For various K Street professionals, calling them “lobbyists” is not a compliment. Because of that negative image, the American League of Lobbyists is poised to do something about it. They are considering dropping the word “lobbyists” from its name.
The change is part of an effort to re-brand members as consultants and public relations professionals, writes Megan R. Wilson in The Hill. This identity crisis has again has become part of a larger debate over whether political insiders should embrace — or escape — the label that is becoming an obstacle to their work.
Registered lobbyists in Washington are at a 14-year low, according to the Center for Responsive Politics. In 2013, the group estimated 10,290 registered lobbyists, in 2007, there were 14,842.
On one hand, lobbyists need to be effective advocates for their clients, by following the rules and making the best case they can for their position. Shedding the negative connotations that go with the term, say supporters of the change, members are allowed to do just that — the best advocacy they can.
“It sucks to have your grandmother look down on what you do,” one anonymous Fortune 500 company lobbyist told The Hill.
The negative image of lobbyists even affects the people hiring them.
Clients are reluctant to take on lobbyists, and bring them into meetings with lawmakers and other government officials. This view of the lobbyist as “bogeyman” limits their effectiveness and actually harms the process.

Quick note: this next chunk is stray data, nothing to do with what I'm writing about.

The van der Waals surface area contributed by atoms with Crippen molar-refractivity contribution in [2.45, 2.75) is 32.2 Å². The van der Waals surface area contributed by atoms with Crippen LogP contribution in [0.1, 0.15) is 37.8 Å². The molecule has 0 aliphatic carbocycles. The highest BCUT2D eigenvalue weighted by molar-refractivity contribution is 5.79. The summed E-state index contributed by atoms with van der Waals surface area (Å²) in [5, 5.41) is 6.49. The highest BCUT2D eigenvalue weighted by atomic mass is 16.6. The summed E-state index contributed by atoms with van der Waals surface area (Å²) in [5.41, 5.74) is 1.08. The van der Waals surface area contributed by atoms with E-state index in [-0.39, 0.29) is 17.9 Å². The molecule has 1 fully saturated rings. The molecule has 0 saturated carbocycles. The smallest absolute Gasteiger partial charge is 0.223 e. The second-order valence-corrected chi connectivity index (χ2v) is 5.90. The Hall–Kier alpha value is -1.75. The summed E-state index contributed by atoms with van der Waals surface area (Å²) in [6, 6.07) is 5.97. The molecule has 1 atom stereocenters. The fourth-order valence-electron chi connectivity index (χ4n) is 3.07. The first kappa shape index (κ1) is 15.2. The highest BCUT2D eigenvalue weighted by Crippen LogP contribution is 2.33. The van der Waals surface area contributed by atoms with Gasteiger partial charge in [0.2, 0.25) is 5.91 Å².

“The reality is, lobbyists spend as much time educating their clients about Washington as they do representing those clients,” said Bob Walker, executive chair of Wexler & Walker Public Policy Associates.
As the debate rages on, the American League of Lobbyists has not made a final decision on the name change, said ALL President Monte Ward. He insists that K Street is evolving.
And if they did change the name, Ward added, they will not drop the term in their slogan or other material.
According to the ALL website:
League members have rejected overwhelmingly the notion of running away from the term “lobbyist.” Whatever its origin, the term now stands for a profession – a profession that exercises, and assists others in exercising, the rights of free speech and petitioning government embodied in the first amendment. League members determined that enhancing the standing and reputation of lobbyists lay not in a change of terminology but in the sponsorship of meetings, events, programs, and most importantly, a set of standards that enhance the professionalism of lobbyists.
“They don’t run away from the term ‘lobbyist’,” Ward told reporters. “Our association will always represent the lobbyists and try to promote the profession — no matter what the name is.”